This is incredibly hard to do. Nobody said it was easy. But if you manage it, you will soon find that the attacks have no power over you. You've already stated your point of view and your message is out there, so there is no need to sacrifice your credibility to the other side of the argument by engaging.
We all are sensitive to our feelings and we don't like it when someone attacks us. No matter how popular or successful we are, it's always going to hurt! But if we truly want to lend credence to our views, we have to learn to take the high road. I still remember the Amazon reviewer who said a cheeseburger was more filling than the first edition of my book One Simple Idea. At the time I was annoyed. Looking back, I now find the comments funny as hell.
Fighting back with silence is a much bigger statement, because it shows you are confident in your position. It also makes it clear that you care about the issue, but you are above the bickering. Your statement can stand on its own two feet, without your having to resort to insult in order to defend it. You will not change anyone's position by arguing.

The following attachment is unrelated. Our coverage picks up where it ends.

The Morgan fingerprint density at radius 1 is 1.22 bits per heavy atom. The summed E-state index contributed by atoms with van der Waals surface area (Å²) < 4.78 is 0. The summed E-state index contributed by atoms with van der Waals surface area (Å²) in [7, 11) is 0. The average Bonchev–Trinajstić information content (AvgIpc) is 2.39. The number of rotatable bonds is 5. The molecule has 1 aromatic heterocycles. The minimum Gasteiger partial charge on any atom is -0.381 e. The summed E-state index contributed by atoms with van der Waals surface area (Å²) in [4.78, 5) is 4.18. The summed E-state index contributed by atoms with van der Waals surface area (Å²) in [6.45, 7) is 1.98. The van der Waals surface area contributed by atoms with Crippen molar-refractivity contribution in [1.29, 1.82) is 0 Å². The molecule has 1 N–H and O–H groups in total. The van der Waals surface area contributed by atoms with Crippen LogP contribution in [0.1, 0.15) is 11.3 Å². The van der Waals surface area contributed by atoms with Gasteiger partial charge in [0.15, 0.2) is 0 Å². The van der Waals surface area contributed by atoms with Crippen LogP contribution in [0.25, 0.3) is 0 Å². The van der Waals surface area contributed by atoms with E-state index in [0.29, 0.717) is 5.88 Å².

Besides, in most situations, your followers will come to your defense, so you don't have to say a word, and you'll look like the bigger man.
Thank you, Jimmy Kimmel, for this very important lesson! With any luck, President Trump is reading this article, as well.